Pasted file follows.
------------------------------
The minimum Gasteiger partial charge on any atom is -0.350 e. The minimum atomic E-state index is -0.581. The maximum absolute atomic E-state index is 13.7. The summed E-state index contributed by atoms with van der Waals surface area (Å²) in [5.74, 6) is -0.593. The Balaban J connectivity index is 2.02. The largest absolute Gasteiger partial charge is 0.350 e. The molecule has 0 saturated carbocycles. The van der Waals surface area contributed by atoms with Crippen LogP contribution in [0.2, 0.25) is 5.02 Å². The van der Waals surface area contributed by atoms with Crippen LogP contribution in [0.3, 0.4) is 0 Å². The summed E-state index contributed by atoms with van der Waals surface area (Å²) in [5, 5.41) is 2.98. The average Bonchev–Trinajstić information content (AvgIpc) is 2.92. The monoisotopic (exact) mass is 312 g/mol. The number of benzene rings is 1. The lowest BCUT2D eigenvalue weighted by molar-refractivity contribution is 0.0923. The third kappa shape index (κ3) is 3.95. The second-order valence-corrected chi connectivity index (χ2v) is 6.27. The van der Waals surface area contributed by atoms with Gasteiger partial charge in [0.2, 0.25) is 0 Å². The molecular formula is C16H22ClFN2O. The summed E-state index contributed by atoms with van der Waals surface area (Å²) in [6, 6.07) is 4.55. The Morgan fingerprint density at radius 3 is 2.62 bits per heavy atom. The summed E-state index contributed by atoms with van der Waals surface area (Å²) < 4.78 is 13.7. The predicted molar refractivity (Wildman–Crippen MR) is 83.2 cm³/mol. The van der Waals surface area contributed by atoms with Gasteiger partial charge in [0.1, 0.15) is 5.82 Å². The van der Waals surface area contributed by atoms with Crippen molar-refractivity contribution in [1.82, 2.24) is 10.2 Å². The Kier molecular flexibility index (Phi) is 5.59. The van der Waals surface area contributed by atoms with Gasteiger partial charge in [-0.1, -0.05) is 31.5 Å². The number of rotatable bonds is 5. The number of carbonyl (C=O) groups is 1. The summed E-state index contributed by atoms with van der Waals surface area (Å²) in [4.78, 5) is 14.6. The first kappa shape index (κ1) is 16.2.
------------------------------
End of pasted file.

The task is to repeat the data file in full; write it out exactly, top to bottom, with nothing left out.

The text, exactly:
The minimum Gasteiger partial charge on any atom is -0.350 e. The minimum atomic E-state index is -0.581. The maximum absolute atomic E-state index is 13.7. The summed E-state index contributed by atoms with van der Waals surface area (Å²) in [5.74, 6) is -0.593. The Balaban J connectivity index is 2.02. The largest absolute Gasteiger partial charge is 0.350 e. The molecule has 0 saturated carbocycles. The van der Waals surface area contributed by atoms with Crippen LogP contribution in [0.2, 0.25) is 5.02 Å². The van der Waals surface area contributed by atoms with Crippen LogP contribution in [0.3, 0.4) is 0 Å². The summed E-state index contributed by atoms with van der Waals surface area (Å²) in [5, 5.41) is 2.98. The average Bonchev–Trinajstić information content (AvgIpc) is 2.92. The monoisotopic (exact) mass is 312 g/mol. The number of benzene rings is 1. The lowest BCUT2D eigenvalue weighted by molar-refractivity contribution is 0.0923. The third kappa shape index (κ3) is 3.95. The second-order valence-corrected chi connectivity index (χ2v) is 6.27. The van der Waals surface area contributed by atoms with Gasteiger partial charge in [0.2, 0.25) is 0 Å². The molecular formula is C16H22ClFN2O. The summed E-state index contributed by atoms with van der Waals surface area (Å²) in [6, 6.07) is 4.55. The Morgan fingerprint density at radius 3 is 2.62 bits per heavy atom. The summed E-state index contributed by atoms with van der Waals surface area (Å²) < 4.78 is 13.7. The predicted molar refractivity (Wildman–Crippen MR) is 83.2 cm³/mol. The van der Waals surface area contributed by atoms with Gasteiger partial charge in [0.1, 0.15) is 5.82 Å². The van der Waals surface area contributed by atoms with Crippen molar-refractivity contribution in [1.82, 2.24) is 10.2 Å². The Kier molecular flexibility index (Phi) is 5.59. The van der Waals surface area contributed by atoms with Gasteiger partial charge in [-0.1, -0.05) is 31.5 Å². The number of rotatable bonds is 5. The number of carbonyl (C=O) groups is 1. The summed E-state index contributed by atoms with van der Waals surface area (Å²) in [4.78, 5) is 14.6. The first kappa shape index (κ1) is 16.2.